Real Life Recovery Stories

Brett’s Recovery From Alcohol Abuse

Teen Alcohol Abuse

Brett, as a rebellious teenager, started drinking and believed that alcohol abuse was the only way for him to feel different.

Being an alcoholic was his only way to separate himself from his relationships with his friends, family, and other people.

HHS reports that in the U.S., it is common for adolescents and teenagers to drink alcohol.

teenage rebellion drugs Moreover, it puts them at risk for developing a life-long addiction.

In fact, three out of five high schoolers report drinking alcohol at least once.

Brett ultimately found his identity by being the troubled bad kid. However, looking back, he realizes that being separate and isolated from everyone didn’t serve him well.

alcohol abuse dependence and alcoholism

Teens who begin drinking alcohol at an early age are at a serious risk of having alcohol and other addiction-related issues.

When substance or alcohol abuse occurs before age 15, teens are four times more at risk for alcohol use disorder or substance use disorder.

Al-Anon and Helping an Alcoholic

As his addiction progressed, Brett’s parents started working an Al-Anon program. Al-Anon is a program designed for people who want to help alcoholic loved ones.

Attending Al-Anon helped his parents to stop enabling their son and cut off all support they had been providing to him.

Enabling drug and alcohol abuse is common among drug-addicted families.

With a strong resentment toward his parents, Brett found himself in a rut and was unable to keep using without being enabled.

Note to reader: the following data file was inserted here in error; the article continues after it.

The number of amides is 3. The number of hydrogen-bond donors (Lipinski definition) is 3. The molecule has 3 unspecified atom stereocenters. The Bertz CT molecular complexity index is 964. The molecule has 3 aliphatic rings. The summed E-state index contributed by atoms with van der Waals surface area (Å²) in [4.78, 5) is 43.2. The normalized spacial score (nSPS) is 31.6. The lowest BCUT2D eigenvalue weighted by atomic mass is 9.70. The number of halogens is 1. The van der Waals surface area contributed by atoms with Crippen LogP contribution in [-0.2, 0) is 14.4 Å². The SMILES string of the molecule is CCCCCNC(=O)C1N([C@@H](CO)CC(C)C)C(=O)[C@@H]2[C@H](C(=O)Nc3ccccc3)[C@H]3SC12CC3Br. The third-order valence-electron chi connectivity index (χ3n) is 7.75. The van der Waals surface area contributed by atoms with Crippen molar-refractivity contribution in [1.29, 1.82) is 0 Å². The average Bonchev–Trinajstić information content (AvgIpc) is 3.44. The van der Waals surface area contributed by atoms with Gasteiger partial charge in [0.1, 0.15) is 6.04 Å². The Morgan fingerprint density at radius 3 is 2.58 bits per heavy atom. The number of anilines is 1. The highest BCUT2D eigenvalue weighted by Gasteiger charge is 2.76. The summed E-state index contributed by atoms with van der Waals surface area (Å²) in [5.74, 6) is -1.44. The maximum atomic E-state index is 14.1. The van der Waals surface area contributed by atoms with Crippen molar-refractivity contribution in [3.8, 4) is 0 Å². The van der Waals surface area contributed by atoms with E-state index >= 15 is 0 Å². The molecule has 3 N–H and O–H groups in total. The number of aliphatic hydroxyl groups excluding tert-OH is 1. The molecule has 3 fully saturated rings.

al-anon for parents of addicts

He found himself at a point where he was either going to get recovery or fend for himself.

Not wanting to be homeless and left with nothing, Brett decided to get help for his ongoing alcohol abuse and drug addiction.

Enabling addiction often occurs in codependent relationships. Ultimately, when enabling someone, you are not helping them, but rather, encouraging their addictive behavior and drug and alcohol use to continue.

Learning how to stop enabling someone, is important if you want your loved one to get help with addiction.

Relapse Prevention Plans

During Brett’s addiction, he had attempted to get help multiple times. Although he went to ten different rehabs throughout his use, he always ended up relapsing.

Relapse is something that happens on a mental, emotional and physical level.

relapse prevention for substance abuse

The key to effective relapse prevention is to grasp that drug and alcohol relapse is a gradual progress.

Preventing substance abuse relapse is a part of the addiction treatment process.

Developing coping skills and being able to identify warning signs is important for an addict if he or she is going to avoid relapsing.

drug relapse after prison

The behavioral problems that stemmed from his addiction resulted in being arrested on more than one occasion.

Over the years of his substance abuse, Brett went to prison twice. About 11 days out of his last stint in prison, Brett relapsed and overdosed.

Overdose Death Rates

The day he overdosed on drugs was the same day he had plans to take part in his brother’s wedding.

This situation made Brett feel completely defeated by his disease; he expressed guilt that his parents almost had to marry one son and bury the other at the same time.

Drug overdose is hurting our nation.